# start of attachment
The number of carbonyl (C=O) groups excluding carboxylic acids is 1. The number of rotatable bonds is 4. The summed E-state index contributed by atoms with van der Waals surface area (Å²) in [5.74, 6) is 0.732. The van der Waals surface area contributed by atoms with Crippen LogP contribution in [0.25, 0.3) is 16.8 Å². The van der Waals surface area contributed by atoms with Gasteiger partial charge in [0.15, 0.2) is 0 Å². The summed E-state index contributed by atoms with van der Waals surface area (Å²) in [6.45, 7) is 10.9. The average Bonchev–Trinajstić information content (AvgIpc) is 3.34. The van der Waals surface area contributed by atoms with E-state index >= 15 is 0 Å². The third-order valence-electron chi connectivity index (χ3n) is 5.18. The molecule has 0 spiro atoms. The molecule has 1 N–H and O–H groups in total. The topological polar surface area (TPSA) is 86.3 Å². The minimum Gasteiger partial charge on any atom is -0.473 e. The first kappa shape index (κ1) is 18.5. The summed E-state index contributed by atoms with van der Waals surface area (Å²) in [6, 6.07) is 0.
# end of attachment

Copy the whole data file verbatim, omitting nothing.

The number of carbonyl (C=O) groups excluding carboxylic acids is 1. The number of rotatable bonds is 4. The summed E-state index contributed by atoms with van der Waals surface area (Å²) in [5.74, 6) is 0.732. The van der Waals surface area contributed by atoms with Crippen LogP contribution in [0.25, 0.3) is 16.8 Å². The van der Waals surface area contributed by atoms with Gasteiger partial charge in [0.15, 0.2) is 0 Å². The summed E-state index contributed by atoms with van der Waals surface area (Å²) in [6.45, 7) is 10.9. The average Bonchev–Trinajstić information content (AvgIpc) is 3.34. The van der Waals surface area contributed by atoms with E-state index >= 15 is 0 Å². The third-order valence-electron chi connectivity index (χ3n) is 5.18. The molecule has 0 spiro atoms. The molecule has 1 N–H and O–H groups in total. The topological polar surface area (TPSA) is 86.3 Å². The minimum Gasteiger partial charge on any atom is -0.473 e. The first kappa shape index (κ1) is 18.5. The summed E-state index contributed by atoms with van der Waals surface area (Å²) in [6, 6.07) is 0.